After waiting for a half an hour – she was supposed to spend a half an hour retyping some pages from the manuscript for Lois as a test, but she came prepared with pre-typed pages copied from the published book – Kristin ventures back out into the city room and lands the job.

She also gets hit on by Jimmy Olsen who immediately invites her to a costume party that evening and assumes she accepted without waiting for her to respond – there’s a reason he was, at the time, known as “Mr. Action” – and “meets” Clark Kent.

Clark, of course, knows her from her previous visit.

While they get caught up we stop by a point somewhere near Saturn where a spaceship belonging to someone calling himself King Kosmos appears and sets a course for Earth.

On Earth, Kristin asks Clark if he knows who Superwoman is, and he wonders if she means his cousin, Supergirl.

No, not Supergirl…someone altogether different–at least I think it isn’t the same person as Supergirl!

However, King Kosmos interrupts their conversation by appearing outside and zapping a building that’s under construction.

Clark springs into action as Superman, and Kristin thinks about how dangerous history has shown King Kosmos to be. She points out the battle happening outside to Lois. Lois is rather blasé about the whole thing, as she assumes that Superman will make quick work of the alien threat and it will be a below-the-fold story in tomorrow’s Planet.

Raul Julia as M. Bison saying For me, it was Tuesday.
Lois: For you, the day Superman fought an alien spaceship was a historic event.

Kristin pulls out the costume from the closet and insists that Superman needs the help of the person who belongs in it. Lois says that’s Clark’s cousin, Linda (Supergirl) Danvers, as it’s the costume she’s wearing to the party that evening when she arrives from Chicago.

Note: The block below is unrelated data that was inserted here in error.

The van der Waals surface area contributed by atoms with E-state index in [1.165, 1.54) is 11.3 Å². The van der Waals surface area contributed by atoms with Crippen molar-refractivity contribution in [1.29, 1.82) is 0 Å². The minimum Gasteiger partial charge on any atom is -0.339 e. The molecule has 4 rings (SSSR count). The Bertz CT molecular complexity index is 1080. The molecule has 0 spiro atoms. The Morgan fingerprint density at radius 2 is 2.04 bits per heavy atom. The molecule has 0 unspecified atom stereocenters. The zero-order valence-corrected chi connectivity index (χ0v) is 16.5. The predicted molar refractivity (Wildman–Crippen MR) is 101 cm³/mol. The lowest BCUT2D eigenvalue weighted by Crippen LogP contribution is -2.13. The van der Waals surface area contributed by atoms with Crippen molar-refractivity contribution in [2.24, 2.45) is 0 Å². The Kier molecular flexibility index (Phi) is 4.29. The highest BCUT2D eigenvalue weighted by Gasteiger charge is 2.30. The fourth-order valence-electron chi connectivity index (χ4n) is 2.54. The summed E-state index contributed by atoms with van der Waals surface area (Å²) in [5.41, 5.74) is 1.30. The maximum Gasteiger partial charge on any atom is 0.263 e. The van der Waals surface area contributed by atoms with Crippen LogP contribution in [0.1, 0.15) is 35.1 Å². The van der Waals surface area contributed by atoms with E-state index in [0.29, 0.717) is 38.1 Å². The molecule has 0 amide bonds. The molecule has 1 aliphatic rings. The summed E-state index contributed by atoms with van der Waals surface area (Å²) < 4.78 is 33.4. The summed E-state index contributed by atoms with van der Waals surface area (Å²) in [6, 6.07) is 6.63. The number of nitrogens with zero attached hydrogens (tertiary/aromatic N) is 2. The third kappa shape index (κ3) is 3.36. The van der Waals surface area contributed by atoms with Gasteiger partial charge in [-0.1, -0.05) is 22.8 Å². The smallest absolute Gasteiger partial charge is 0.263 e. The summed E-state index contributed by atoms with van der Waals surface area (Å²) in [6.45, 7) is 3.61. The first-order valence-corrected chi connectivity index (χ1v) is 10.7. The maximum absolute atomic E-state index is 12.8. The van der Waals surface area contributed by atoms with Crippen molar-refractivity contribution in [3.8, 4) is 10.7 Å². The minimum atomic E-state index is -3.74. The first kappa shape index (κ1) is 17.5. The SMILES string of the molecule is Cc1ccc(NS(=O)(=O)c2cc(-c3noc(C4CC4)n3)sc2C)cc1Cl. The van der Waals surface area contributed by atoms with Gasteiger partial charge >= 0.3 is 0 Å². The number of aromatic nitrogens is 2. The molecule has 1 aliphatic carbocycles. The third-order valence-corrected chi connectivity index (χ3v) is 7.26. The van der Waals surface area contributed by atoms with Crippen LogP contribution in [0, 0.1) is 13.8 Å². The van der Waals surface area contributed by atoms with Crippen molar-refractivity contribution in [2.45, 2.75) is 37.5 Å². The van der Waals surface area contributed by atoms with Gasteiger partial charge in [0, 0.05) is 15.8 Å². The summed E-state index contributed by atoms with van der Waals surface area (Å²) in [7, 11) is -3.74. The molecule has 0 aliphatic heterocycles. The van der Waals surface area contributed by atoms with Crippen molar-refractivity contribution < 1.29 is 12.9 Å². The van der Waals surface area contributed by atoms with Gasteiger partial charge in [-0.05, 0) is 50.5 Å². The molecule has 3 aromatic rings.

Knowing that Linda Danvers and Supergirl are one and the same, Kristin frantically dials the operator to get Linda’s phone number.

Linda, however, isn’t at home, as she’s on a plane on her way to Metropolis.

Superman, meanwhile, appears to get blasted to smithereens!

Except, no, he didn’t. Clark immediately appears before Kristin in Lois’s office. Turns out he’d gotten sent through a time warp to the 6th Century from which he quickly returned to the present.

Kristin decides she needs to give Clark a little bit of info about who he’s up against, which leads to a bit of Comics Code-approved sauciness.

Kristin drags Clark into a coatroom.
A smiling Lois and Jimmy observe and Jimmy comments on her dragging Clark into the room.
Lois says, "They're both grownups, Jimmy! Let them play--!"
Whoever recolored this for DC Universe Infinite was pretty sloppy. Also, Lois is as unconcerned about workplace behavior as she is attacking spaceships.

Even though it’s against the rules of time travel, Kristin uses one of her futuristic devices to give Clark the holographic rundown on King Kosmos, who is an evil dictator from an alternate future. According to speculation, he was overthrown and escaped through a dimensional warp. She can’t tell Clark any more than that without revealing his own future to him.

The two go for a walk and Clark – as Clark – has to save a little girl from being hit by a car, which Kristin knew was going to happen because she recognized the girl as someone who will grow up to become an industrialist who creates a scholarship named after her rescuer.